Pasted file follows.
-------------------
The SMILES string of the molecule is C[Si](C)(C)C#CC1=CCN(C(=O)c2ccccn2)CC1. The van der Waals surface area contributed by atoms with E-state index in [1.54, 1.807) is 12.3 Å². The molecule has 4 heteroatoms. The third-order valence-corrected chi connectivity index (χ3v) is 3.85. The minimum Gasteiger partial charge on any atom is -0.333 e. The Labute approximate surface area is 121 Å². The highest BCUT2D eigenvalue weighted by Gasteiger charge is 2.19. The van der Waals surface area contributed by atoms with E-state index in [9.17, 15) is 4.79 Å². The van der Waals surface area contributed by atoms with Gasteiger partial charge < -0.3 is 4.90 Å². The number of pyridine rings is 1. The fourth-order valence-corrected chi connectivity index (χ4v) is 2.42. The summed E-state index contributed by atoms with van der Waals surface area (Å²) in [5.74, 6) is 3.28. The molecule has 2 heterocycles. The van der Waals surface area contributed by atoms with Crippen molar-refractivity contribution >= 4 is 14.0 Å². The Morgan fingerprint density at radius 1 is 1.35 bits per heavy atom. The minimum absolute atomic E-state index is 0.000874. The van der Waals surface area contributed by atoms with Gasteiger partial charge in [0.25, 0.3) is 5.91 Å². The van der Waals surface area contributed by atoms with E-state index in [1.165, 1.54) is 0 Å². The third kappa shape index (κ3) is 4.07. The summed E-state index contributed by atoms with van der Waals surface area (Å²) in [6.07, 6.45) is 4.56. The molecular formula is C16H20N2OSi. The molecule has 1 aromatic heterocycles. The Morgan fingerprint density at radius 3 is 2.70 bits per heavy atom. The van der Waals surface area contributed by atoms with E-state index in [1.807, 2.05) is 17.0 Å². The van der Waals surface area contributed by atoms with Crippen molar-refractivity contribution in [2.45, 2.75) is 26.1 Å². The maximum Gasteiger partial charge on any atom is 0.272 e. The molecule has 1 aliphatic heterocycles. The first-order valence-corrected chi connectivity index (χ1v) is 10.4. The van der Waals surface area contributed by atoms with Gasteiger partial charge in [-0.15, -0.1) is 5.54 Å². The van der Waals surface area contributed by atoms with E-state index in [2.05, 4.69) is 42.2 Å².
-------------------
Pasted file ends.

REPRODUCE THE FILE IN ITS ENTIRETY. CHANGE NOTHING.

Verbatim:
The SMILES string of the molecule is C[Si](C)(C)C#CC1=CCN(C(=O)c2ccccn2)CC1. The van der Waals surface area contributed by atoms with E-state index in [1.54, 1.807) is 12.3 Å². The molecule has 4 heteroatoms. The third-order valence-corrected chi connectivity index (χ3v) is 3.85. The minimum Gasteiger partial charge on any atom is -0.333 e. The Labute approximate surface area is 121 Å². The highest BCUT2D eigenvalue weighted by Gasteiger charge is 2.19. The van der Waals surface area contributed by atoms with E-state index in [9.17, 15) is 4.79 Å². The van der Waals surface area contributed by atoms with Gasteiger partial charge < -0.3 is 4.90 Å². The number of pyridine rings is 1. The fourth-order valence-corrected chi connectivity index (χ4v) is 2.42. The summed E-state index contributed by atoms with van der Waals surface area (Å²) in [5.74, 6) is 3.28. The molecule has 2 heterocycles. The van der Waals surface area contributed by atoms with Crippen molar-refractivity contribution >= 4 is 14.0 Å². The Morgan fingerprint density at radius 1 is 1.35 bits per heavy atom. The minimum absolute atomic E-state index is 0.000874. The van der Waals surface area contributed by atoms with Gasteiger partial charge in [0.25, 0.3) is 5.91 Å². The van der Waals surface area contributed by atoms with E-state index in [1.165, 1.54) is 0 Å². The third kappa shape index (κ3) is 4.07. The summed E-state index contributed by atoms with van der Waals surface area (Å²) in [6.07, 6.45) is 4.56. The molecular formula is C16H20N2OSi. The molecule has 1 aromatic heterocycles. The Morgan fingerprint density at radius 3 is 2.70 bits per heavy atom. The van der Waals surface area contributed by atoms with E-state index in [1.807, 2.05) is 17.0 Å². The van der Waals surface area contributed by atoms with Crippen molar-refractivity contribution in [2.45, 2.75) is 26.1 Å². The maximum Gasteiger partial charge on any atom is 0.272 e. The molecule has 1 aliphatic heterocycles. The first-order valence-corrected chi connectivity index (χ1v) is 10.4. The van der Waals surface area contributed by atoms with Gasteiger partial charge in [-0.15, -0.1) is 5.54 Å². The van der Waals surface area contributed by atoms with E-state index in [2.05, 4.69) is 42.2 Å².